Wildfire Safety Tips for Nothern Utah

     FOX13Now Video on Wildfire Prevention & Safety Tips

    wildfiresSpring and Summer generally bring drier conditions in the Northern Utah area and a need for awareness of wildfire prevention and safety.

    The City of Ogden’s May/June Newsletter had a great list of fire safety tips … One of their tips that really stood out was to make sure your house number is clearly visible from the street – especially at night using at least 4” reflective numerals.

    Firewise.org has a very useful checklist for Homeowner Wildfire safety:

    • Clear leaves and other debris from gutters, eaves, porches and decks. This prevents embers from igniting your home.
    • Remove dead vegetation from under your deck and within 10 feet of the house.
    • Remove anything stored underneath decks or porches.
    • Screen or box-in areas below patios and decks with wire mesh to prevent debris and combustible materials from accumulating.
    • Remove flammable materials (firewood stacks, propane tanks, dry vegetation) within 30 feet of your home’s foundation and outbuildings, including garages and sheds. If it can catch fire, don’t let it touch your house, deck or porch.
    • Wildfire can spread to tree tops. If you have trees on your property, prune so the lowest branches are 6 to 10 feet from the ground.
    • Keep your lawn hydrated and maintained. If it is brown, cut it down to reduce fire intensity. Dry grass and shrubs are fuel for wildfire.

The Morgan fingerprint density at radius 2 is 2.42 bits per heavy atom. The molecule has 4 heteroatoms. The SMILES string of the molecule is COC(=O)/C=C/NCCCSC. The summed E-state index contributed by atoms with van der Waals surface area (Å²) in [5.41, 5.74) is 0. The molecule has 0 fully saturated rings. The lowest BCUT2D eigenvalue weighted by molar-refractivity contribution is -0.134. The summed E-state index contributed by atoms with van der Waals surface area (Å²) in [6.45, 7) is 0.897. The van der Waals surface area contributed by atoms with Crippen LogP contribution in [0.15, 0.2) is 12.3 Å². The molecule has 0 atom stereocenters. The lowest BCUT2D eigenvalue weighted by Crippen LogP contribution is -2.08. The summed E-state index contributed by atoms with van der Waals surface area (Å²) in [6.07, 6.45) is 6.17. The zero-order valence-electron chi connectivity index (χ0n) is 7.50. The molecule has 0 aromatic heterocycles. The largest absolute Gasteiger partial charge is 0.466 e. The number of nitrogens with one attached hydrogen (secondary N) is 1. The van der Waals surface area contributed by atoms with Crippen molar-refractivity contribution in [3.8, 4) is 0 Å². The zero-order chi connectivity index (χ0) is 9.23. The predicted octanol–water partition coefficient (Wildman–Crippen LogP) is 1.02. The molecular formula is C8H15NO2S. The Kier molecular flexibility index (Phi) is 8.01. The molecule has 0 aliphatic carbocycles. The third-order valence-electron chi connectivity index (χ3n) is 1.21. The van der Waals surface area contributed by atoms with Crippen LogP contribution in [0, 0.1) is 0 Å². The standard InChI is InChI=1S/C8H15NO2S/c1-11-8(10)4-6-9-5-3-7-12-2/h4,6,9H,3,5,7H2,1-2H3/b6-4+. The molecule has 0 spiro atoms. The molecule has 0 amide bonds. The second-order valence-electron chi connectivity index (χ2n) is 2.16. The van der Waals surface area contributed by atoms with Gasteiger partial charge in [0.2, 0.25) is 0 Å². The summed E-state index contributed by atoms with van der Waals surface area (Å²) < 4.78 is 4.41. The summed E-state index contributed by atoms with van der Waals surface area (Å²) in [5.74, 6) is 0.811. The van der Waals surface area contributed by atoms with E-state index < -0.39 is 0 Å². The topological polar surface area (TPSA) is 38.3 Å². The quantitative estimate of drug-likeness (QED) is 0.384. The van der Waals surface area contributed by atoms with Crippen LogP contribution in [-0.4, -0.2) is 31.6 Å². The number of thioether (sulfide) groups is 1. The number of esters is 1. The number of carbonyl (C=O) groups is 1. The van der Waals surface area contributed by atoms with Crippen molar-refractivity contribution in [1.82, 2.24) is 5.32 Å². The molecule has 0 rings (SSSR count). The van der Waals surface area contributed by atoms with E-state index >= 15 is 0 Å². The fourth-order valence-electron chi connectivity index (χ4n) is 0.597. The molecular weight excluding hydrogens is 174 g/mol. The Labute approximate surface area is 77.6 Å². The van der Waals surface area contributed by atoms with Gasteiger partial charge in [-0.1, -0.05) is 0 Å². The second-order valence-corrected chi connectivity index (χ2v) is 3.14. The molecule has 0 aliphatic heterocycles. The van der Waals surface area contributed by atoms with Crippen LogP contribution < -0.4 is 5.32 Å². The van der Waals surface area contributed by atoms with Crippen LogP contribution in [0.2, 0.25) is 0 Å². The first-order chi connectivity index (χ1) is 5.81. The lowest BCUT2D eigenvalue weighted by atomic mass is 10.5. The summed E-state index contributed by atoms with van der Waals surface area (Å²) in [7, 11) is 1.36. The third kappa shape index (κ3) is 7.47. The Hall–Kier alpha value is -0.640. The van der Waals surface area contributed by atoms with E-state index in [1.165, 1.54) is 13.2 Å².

• Don’t let debris and lawn cuttings linger. Dispose of these items quickly to reduce fuel for fire.
    • Inspect shingles or roof tiles. Replace or repair those that are loose or missing to prevent ember penetration.
    • Cover exterior attic vents with metal wire mesh no larger than 1/8 inch to prevent sparks from entering the home.
    • Enclose under-eave and soffit vents or screen with metal mesh to prevent ember entry.

    Click HERE to learn more from Firewise® about how to keep your family safe and reduce your home’s risk.

    • Home outdoor cooking, fireplaces and fire pits can also spark wildfires. Unattended charcoal briquettes and ash from fireplaces and woodstoves may still be hot and contain embers. These may start a fast spreading fire. According to Smokey the Bear, “When disposing of briquettes and ash outside, drown the charcoal and ash with lots of water; stir them, and soak again. Be sure they are out cold”.

    Fire safety is important and the time for prevention needs to be done before any fires start.

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